Uranium is boring. Oil is where the action is. Last year, uranium prices went through the roof, but this was invisible to the general public, whereas oil price increases have become a central issue in the Presidential election, with Congressional hearings and inquiries. Also, you’re never going to see a sitcom about someone who discovers uranium on their property, but oil, that’s another matter. (However, there was an episode of “I Love Lucy” where Lucy and Ricky go exploring for uranium in the Western U.S., but that was during the first uranium boom of the 1950s.)
We have previously written that there is not a close correspondence between uranium and oil prices, and recent behavior bears that out. Over the same period in which the uranium price declined by over half (in fact, over $75), the oil price has doubled, thus the prices of the two commodities have moved exactly in the opposite direction. However, this doesn’t mean there aren’t some common themes between these two markets, as will be explored here.
Recently, the oil price has retreated after hitting $133 a barrel, making one wonder whether there is something about the mid-$130s that represents a resistance point for any energy commodity, including uranium and oil. Of course, once the uranium price hit its zenith, it went into a freefall, not increasing again before it dropped more than $60, while the oil price has exhibited a tendency to bounce back after it retreats.
In fact, there have been two notable “mini-pullbacks” in the oil price recently. One was related to concerns about oil demand, i.e., that the demand for oil would weaken with successively higher prices. Such a pullback should not be surprising given $4 gas in the U.S., and much higher prices in Europe. Demand elasticity is much more of an issue in oil than uranium, as there is very little, if any, change in uranium demand at higher prices. Also, there is an income effect in the case of oil, where the more money that is spent on oil, the less that is available to buy other things, which results in a slowdown of overall economic growth, which in turn reduces the demand for oil. Higher uranium prices have essentially no such income effect.
The other pullback, a $5 drop that occurred last week, was attributed to the fact that the Commodity Futures Trading Commission (CFTC) has started a nationwide probe into higher oil prices, no doubt pressured do so by U.S. legislators following recent hearings in Congress. Here, the focus is on those nasty speculators, who are alleged to be manipulating prices.
One thing that oil and uranium have had in common is expectation of much higher prices, which can be considered both as a cause and effect of speculation, with the target numbers on a per unit basis expected to hit $200 or even $300. We heard this last year in uranium and are hearing it this year for oil. In uranium, speculators were viewed as the problem, and they indeed contributed to the dramatic increase in prices. This is also the case in oil, as speculators are vilified along with the large oil companies.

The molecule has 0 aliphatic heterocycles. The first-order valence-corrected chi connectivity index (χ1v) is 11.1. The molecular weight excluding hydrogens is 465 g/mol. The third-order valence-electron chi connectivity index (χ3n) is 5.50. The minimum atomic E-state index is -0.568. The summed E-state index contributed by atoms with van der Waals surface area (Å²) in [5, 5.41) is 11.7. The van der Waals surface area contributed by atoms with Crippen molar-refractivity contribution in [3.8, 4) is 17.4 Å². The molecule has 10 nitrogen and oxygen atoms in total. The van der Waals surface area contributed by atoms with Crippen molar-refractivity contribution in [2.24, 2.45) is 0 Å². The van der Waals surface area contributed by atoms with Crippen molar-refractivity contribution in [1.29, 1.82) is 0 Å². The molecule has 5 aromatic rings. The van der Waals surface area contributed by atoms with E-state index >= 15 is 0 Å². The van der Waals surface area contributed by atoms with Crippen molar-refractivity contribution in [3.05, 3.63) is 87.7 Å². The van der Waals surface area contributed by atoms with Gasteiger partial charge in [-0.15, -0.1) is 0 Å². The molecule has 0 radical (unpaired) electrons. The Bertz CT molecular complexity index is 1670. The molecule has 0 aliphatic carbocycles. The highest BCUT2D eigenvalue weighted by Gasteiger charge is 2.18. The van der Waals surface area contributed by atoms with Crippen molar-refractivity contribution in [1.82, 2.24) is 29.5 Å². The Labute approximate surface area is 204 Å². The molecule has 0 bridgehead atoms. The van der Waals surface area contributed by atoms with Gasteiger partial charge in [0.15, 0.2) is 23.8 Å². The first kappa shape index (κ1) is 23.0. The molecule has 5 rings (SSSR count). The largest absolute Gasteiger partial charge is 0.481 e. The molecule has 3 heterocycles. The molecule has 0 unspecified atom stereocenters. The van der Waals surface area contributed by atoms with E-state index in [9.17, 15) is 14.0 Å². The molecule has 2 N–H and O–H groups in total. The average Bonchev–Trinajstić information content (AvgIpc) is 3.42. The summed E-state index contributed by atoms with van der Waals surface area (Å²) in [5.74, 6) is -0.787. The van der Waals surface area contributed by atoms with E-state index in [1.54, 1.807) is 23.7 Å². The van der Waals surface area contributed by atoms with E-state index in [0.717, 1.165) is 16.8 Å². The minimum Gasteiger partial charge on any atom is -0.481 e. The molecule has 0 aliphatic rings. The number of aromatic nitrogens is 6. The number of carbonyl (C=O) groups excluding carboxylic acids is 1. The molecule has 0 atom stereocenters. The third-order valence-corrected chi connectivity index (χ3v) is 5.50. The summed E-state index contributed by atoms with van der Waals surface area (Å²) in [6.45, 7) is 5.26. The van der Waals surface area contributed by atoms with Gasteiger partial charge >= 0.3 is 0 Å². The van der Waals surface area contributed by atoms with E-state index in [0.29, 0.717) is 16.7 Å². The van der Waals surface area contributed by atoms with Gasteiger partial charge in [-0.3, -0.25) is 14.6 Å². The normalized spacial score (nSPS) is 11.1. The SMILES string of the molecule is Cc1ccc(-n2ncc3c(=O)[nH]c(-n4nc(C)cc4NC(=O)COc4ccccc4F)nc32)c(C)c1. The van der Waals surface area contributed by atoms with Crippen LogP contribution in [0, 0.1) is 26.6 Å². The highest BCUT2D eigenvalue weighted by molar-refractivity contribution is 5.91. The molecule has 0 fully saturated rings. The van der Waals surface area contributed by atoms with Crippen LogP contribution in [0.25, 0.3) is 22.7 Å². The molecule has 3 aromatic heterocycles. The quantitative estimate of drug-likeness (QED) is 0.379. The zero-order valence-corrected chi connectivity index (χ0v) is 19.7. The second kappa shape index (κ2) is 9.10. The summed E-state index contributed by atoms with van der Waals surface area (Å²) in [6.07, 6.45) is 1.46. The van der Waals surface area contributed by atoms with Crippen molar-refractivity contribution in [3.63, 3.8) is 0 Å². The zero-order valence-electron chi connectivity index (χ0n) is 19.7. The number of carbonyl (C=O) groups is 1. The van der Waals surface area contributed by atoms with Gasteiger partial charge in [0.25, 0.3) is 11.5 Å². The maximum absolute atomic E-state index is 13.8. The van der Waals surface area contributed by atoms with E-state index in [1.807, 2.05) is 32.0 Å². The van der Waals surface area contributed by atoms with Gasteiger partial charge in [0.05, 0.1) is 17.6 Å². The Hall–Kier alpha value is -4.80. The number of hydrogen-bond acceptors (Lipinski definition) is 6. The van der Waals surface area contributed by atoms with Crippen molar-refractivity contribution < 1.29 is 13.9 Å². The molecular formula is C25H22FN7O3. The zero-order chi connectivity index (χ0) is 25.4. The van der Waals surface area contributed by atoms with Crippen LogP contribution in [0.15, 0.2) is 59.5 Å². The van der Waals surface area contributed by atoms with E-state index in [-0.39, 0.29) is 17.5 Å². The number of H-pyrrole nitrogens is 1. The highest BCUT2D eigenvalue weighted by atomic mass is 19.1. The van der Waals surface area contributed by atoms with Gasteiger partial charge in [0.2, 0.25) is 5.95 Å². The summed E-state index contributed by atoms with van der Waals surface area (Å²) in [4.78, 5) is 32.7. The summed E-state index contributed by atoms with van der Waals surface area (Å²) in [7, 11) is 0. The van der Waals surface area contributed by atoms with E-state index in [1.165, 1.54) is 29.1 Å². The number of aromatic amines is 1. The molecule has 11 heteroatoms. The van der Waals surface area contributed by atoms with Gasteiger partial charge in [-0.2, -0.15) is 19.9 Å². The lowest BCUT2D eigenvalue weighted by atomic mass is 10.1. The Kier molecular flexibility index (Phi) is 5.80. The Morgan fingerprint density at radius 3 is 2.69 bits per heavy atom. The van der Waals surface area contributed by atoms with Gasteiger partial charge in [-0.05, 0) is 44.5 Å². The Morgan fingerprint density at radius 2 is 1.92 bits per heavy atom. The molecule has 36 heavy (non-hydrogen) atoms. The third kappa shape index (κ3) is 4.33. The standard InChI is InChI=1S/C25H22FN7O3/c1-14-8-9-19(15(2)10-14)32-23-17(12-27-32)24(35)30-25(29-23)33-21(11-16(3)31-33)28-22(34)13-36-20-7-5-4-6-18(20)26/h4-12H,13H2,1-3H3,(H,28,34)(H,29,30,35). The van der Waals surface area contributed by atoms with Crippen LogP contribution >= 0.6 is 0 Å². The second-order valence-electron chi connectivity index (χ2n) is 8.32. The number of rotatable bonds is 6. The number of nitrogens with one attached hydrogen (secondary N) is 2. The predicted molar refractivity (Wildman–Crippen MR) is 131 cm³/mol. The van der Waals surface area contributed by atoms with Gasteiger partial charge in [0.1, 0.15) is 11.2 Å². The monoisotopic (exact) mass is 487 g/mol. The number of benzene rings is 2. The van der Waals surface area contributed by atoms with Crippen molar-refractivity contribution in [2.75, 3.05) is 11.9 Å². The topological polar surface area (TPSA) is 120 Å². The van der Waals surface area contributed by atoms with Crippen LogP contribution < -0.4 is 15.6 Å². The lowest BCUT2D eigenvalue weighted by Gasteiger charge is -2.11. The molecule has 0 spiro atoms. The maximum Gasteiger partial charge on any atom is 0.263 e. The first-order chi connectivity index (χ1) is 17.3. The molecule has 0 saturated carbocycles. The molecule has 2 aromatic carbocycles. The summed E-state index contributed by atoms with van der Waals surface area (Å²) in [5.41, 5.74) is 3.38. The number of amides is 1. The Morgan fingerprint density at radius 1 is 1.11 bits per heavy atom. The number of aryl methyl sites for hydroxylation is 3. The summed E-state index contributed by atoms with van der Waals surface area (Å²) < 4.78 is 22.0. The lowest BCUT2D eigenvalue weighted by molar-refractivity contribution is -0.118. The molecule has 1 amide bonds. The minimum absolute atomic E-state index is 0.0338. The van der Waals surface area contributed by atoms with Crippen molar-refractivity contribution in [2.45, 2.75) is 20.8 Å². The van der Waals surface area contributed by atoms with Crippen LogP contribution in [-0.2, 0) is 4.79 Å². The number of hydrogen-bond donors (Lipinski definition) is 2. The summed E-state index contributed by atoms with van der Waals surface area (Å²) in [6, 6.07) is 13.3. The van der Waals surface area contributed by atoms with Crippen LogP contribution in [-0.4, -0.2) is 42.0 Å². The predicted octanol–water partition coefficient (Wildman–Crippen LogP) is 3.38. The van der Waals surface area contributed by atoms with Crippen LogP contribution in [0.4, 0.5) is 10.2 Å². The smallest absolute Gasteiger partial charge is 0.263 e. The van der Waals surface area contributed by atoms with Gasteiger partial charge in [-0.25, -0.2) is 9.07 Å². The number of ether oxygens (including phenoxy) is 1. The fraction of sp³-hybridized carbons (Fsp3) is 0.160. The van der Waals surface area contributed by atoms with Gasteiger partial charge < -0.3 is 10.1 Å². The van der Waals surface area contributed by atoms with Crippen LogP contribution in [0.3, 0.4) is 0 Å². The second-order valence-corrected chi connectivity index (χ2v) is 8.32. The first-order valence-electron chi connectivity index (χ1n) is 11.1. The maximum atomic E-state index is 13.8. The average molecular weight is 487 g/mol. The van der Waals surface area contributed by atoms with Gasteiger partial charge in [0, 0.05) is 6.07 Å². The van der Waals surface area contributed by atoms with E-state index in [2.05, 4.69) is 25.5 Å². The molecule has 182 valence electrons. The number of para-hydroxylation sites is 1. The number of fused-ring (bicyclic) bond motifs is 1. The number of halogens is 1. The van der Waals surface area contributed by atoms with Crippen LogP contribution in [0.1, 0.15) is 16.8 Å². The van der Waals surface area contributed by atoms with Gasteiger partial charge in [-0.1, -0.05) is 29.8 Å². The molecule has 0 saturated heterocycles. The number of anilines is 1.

But perhaps the really key driver for oil is the tightness of oil supplies, reflecting a fundamental supply/demand issue that is ultimately driving price (and driving speculation as well), as discussed recently in The Wall Street Journal. In this regard, the International Energy Agency (IEA) is in the process of a comprehensive examination of the world’s largest oil fields, and the preliminary finding is that world oil output could be far less than previously projected. Before, the expectation was that oil and related product output would generally match demand and rise to 116 million barrels per day by 2030. Now, there is concern that production will not even be able to top 100 million barrels a day by 2030.
The reasons given for this more moderate increase in oil supply are aging oil fields and a reduction in investment. As oil fields are depleted, greater investment is required to keep production constant, let alone increase it. There is the belief on the part of the IEA’s chief economist that the magnitude of needed investment is much greater than perceived. In an interview with the WSJ, he describes this situation as “dangerous.”
There are parallels here with uranium as expanding supply in a timely manner is a major issue in uranium as well. The uranium market has experienced a long period of under-investment in both exploration and production, which contributed to the dramatic run-up in price that occurred. Speculators certainly exerbated this run-up, but their actions were motivated largely by what they saw as an imbalance between supply and demand. One thing is likely: the story is far from over for both oil and uranium.